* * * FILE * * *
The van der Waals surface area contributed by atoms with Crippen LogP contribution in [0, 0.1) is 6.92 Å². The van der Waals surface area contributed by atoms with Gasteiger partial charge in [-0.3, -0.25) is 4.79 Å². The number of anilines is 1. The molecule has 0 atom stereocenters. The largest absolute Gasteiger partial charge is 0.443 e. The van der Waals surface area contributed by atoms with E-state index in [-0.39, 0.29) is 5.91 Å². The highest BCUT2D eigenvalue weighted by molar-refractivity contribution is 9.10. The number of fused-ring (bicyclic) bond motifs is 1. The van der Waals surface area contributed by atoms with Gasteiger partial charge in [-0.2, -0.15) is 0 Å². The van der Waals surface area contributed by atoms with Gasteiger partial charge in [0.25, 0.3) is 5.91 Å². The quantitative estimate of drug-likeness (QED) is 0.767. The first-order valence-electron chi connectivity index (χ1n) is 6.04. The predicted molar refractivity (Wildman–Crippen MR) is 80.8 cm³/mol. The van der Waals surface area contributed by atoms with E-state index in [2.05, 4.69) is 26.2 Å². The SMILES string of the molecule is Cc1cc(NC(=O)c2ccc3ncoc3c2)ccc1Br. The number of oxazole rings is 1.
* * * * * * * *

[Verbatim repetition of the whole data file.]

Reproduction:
The van der Waals surface area contributed by atoms with Crippen LogP contribution in [0, 0.1) is 6.92 Å². The van der Waals surface area contributed by atoms with Gasteiger partial charge in [-0.3, -0.25) is 4.79 Å². The number of anilines is 1. The molecule has 0 atom stereocenters. The largest absolute Gasteiger partial charge is 0.443 e. The van der Waals surface area contributed by atoms with E-state index in [-0.39, 0.29) is 5.91 Å². The highest BCUT2D eigenvalue weighted by molar-refractivity contribution is 9.10. The number of fused-ring (bicyclic) bond motifs is 1. The van der Waals surface area contributed by atoms with Gasteiger partial charge in [-0.2, -0.15) is 0 Å². The van der Waals surface area contributed by atoms with Gasteiger partial charge in [0.25, 0.3) is 5.91 Å². The quantitative estimate of drug-likeness (QED) is 0.767. The first-order valence-electron chi connectivity index (χ1n) is 6.04. The predicted molar refractivity (Wildman–Crippen MR) is 80.8 cm³/mol. The van der Waals surface area contributed by atoms with E-state index in [2.05, 4.69) is 26.2 Å². The SMILES string of the molecule is Cc1cc(NC(=O)c2ccc3ncoc3c2)ccc1Br. The number of oxazole rings is 1.